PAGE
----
ARRRGH! Everything we read about Park’s English-language début, Stoker, drives us crazier and crazier to see it! If you’re as hopped-up to see it as much as we have been (check out our Top Ten Most Anticipated of 2013 list here – so far, three of the ten that we got to see were worth the wait), just check out these ten “blurbs” taken from reviews for press/reviewers that got to see advance screenings.
What a warm, nurturing mother “Evie” (Nicole Kidman) seems to be to her daughter India. (Copyright Celebquote.com)
As of this writing, Rotten Tomatoes gives it a 100% Fresh Rating, though obviously this could change. I doubt it’s going to stay that high, but you don’t start out with 100% Fresh (especially from advanced screenings) then suddenly plummet down to 41% the week right before the movie opens, so things are looking up.
This writer has read exactly one mixed review so far*, but no bad ones (and we read a LOT). Check out what these (trusted) critics have to say– I credited them and linked when I could so you could read the entire review if you’d like to. I had to quit collecting snippets after ten, due to almost getting ready to drool on my MacBook in anticipation. Wish it was in theaters now BUT IT DOESN’T OPEN TILL MARCH FIRST! GRRARRRG–OK, deep breaths, calm down here, if we waited over six months for The ABCs of Death and at least four months for Mama , we can do it for this movie (not that we have a choice). Speaking of which, hey, if you get a chance to see an advance screening or premiere, it sounds like Stoker is worth the wait in line or other pains in the ass you would have to endure to catch the movie early. Plus, we’re super-envious of you! Do you have an extra pass? Can we be your best-est friend 4-Ever?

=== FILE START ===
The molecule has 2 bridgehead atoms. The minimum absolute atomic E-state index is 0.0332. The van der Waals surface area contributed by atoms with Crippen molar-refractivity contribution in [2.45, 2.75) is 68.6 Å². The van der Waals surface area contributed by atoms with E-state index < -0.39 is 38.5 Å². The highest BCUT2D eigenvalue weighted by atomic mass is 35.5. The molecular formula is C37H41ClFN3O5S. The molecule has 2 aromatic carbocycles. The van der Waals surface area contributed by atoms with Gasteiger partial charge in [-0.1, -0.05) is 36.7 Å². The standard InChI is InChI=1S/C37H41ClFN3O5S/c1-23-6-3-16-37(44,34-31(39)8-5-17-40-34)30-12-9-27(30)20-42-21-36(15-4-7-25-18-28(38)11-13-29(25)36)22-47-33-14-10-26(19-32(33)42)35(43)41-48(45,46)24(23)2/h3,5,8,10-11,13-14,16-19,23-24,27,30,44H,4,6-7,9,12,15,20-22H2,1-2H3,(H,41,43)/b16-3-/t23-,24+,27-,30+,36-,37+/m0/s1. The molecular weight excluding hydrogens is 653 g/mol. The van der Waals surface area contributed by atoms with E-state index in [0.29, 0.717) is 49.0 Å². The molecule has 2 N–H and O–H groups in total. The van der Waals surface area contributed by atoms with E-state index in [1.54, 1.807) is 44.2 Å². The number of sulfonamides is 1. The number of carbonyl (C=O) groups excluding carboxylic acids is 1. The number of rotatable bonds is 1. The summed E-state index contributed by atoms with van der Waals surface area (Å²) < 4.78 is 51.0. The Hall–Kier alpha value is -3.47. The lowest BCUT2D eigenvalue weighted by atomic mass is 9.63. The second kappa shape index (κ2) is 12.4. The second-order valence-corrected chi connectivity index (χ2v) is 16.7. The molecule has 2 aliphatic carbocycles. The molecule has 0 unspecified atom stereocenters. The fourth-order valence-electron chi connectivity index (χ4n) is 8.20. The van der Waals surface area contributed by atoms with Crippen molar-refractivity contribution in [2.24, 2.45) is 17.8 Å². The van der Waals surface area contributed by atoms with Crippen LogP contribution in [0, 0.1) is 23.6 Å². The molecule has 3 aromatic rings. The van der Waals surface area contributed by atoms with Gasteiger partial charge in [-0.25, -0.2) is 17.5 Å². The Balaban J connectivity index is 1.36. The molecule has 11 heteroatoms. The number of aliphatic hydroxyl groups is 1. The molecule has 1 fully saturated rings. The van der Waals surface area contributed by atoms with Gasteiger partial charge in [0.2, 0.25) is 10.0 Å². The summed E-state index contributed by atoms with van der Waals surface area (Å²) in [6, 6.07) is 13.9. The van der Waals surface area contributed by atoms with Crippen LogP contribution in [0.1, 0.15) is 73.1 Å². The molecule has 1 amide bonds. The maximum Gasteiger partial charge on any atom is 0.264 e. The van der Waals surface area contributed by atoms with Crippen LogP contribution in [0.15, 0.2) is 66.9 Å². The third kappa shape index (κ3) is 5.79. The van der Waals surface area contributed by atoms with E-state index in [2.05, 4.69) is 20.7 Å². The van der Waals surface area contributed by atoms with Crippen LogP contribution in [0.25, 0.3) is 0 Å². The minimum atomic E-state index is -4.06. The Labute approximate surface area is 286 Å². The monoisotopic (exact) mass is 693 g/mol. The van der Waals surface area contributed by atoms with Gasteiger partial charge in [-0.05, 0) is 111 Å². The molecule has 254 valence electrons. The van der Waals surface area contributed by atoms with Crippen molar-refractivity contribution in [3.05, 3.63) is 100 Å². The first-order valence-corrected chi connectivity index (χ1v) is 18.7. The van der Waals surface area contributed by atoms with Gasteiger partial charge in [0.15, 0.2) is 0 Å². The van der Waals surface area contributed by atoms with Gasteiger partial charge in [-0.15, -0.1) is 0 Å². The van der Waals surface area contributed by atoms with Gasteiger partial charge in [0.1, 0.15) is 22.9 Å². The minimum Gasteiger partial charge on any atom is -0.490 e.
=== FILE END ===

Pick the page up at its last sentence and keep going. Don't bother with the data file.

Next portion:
Meanwhile, check these ten yummy appetizers out!
- Working from a script by former Prison Break star Wentworth Miller, STOKER feels like the work of someone intimately familiar with [that of] Hitchcock’s …although I wouldn’t go so far as to call this an all-out homage. The primary similarity is the young leading lady on the cusp of adulthood, mesmerized by her handsome, sophisticated, and murderous uncle….Mia Wasikowka’s India is far less a shrinking violet. Sometimes, the thing that’s most taboo and dangerous is the most attractive, and that’s an idea very much at the heart of STOKER. (JoBlo.com, Movie News review by Chris Bumbray)
- Park Chan-wook leaves the expected streaks of blood across American screens in Stoker, his English-language début about a young woman whose coming of age takes place among the corpses of family members and neighbors. Fans who have followed the Korean auteur since 2003’s Oldboy will not be disappointed, but a high creep-out factor and top-drawer cast also should attract genre fans who’ve never heard of him. (Hollywood Reporter, by John DeFore)
- Tensions continue to rise, a disturbing love triangle begins to emerge, secrets are revealed to all and that’s when Stoker really goes into some wickedly weird and wonderfully twisted territory (and to say anything more would be giving away all the wonderful surprises director Park and screenwriter Miller have woven into this haunting coming of age tale) that should undoubtedly satisfy Park’s longtime fans out there who have been waiting patiently. (‘TheHorrorChick’ for Dread Central)
- In the many years that I have been coming to this Festival, not once have I ever seen a film that floored me enough to make me want to attend subsequent viewings. I can say with certainty that Stoker is to be the first to do this. (www.heyuguys.co.uk/ Review by Ty Cooper )